Tag Archives: red

Redtide Bioluminescence in Pacifica

There is a really cool phenomenon called Redtide which is when a huge concentration of algae bloom takes place causing a discoloration in the water. The phytoplankton called Lingulodinium polyedrum contain photosynthetic pigments causing the Ocean waves near Pacifica and Linda Mar to turn a neon blue. The color is the most obvious when there is a lot of movement, so it mainly shows up during the waves. Not sure how long this will last, but it started occurring last week. Unfortunately, it is not as obvious with the human eye but it does look really cool in photos. These were done with around a 2 second exposure.

redtide bioluminescence ocean waves pacifica linda mar beach

redtide bioluminescence waves pacifica lindamar

Maui in January

Theres nothing better than going to Maui, Hawaii in the middle of the winter. We were lucky with the weather and hardly got rain the whole time we were there. The Ritz Carlton in Kapalua was a gorgeous hotel and it was very sad leaving that place.

This was the Haleakala Volcano National Park and the little ants you see on the trail are actually people as you can actually hike quite extensively down from the summit.

Road trip to Grand Canyon, Antelope Canyon, Horseshoe Bend, and Sedona

I went on a road trip around Arizona in November with my girlfriend and here are some of the images I captured. Here is how our trip went. We drove up to Grand Canyon from Phoenix/Tempe which is about a four hour drive, went into the Grand Canyon, and checked out the view a little bit, then drove to the Watchtower which is about a half hour drive from the South Rim entrance. We saw the sunset from there and then basically called it a day since the Sun sets around 5:30pm in November. We ate at the Grand Canyon Steakhouse and stayed at the Red Feather Inn both right outside of Grand Canyon in Tuscayan. Tuscayan is a small town literally right next to the entrance of the Southern Rim with a couple hotels, restaurants, gas station, and a Grand Canyon Imax theatre. The Red Feather Inn was surprisingly nice and I would definitely recommend it. We got a pretty good rate since it was slow season this time of year. The weather is actually quite nice to me at least since it can get really hot there in the summertime. It was not too cold either during the day but at night it definitely was a little nippy as it was down to 20/30s F.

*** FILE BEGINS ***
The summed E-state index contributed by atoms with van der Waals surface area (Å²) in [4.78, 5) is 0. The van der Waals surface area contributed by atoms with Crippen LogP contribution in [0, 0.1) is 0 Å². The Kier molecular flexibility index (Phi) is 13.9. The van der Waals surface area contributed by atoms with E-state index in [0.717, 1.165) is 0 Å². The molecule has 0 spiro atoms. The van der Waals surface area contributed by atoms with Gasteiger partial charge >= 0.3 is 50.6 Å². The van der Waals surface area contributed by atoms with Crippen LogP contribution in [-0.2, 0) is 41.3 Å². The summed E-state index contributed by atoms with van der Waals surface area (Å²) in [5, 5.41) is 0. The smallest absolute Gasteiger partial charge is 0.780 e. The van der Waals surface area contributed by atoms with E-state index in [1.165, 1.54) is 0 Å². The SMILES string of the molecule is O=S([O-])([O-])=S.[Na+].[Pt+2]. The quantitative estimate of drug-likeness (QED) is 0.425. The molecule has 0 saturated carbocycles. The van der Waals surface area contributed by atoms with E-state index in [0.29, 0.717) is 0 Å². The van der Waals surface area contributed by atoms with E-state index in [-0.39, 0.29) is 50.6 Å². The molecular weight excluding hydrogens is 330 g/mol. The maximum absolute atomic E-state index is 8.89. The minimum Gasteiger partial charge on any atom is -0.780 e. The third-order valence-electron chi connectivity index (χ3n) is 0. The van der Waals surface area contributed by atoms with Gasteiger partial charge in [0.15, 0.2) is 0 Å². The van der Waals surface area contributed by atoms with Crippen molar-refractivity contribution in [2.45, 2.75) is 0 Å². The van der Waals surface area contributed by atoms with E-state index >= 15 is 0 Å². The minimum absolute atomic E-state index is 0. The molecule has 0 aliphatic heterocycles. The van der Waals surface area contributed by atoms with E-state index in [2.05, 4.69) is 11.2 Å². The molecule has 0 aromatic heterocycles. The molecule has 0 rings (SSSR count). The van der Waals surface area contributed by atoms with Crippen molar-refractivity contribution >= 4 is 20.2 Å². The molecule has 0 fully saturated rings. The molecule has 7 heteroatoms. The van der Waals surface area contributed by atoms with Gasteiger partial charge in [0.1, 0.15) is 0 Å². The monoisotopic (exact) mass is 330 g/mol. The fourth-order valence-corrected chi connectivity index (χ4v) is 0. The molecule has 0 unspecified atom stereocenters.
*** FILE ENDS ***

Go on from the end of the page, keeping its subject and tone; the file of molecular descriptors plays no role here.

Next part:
View from Skeleton Point on the Kaibab Trail Hike

The next day, we headed to the North Kaibab Trail and made it all the way to Skeleton Point, which is about 3 miles down into the Canyon. It is not recommended to do a day hike all the way down to the river so this was the farthest anyone should go on a day hike.  The elevation change on this hike is about 3000 ft so going back up was not that easy and required quite a few breaks. After the hike, we ended the day with a view of the Sunset at Hopi point. They have a free shuttle that runs throughout the Canyon and Hopi Point was one of the spots that was only accessible by the shuttle as private vehicles are prohibited from driving in. Getting good sunset shots at the Grand Canyon can be challenging as the haze starts to roll in around that time and the visibility tends to be not so good. We ate at the Grand Hotel Restaurant which had a nicer atmostphere and the food was again just okay but I think it deserves credit considering how small the town of Tusayan was.

On day three of our trip, we got up early to drive all the way to Page, AZ which is about 3 hours away from the Grand Canyon. Right before you enter Page, is where Horseshoe Bend was located. Although this is not a very popular and known attraction, the vew is definitely worth the one way 3/4 mile trail into the scenic point. What you see at the scenic point is where the Colorado River curves around resembling a Horseshoe. You can basically walk all the way up to the cliff and see the dropoff as there are no rails. Having my 16-35 wide angle lens definitely helped capture the view.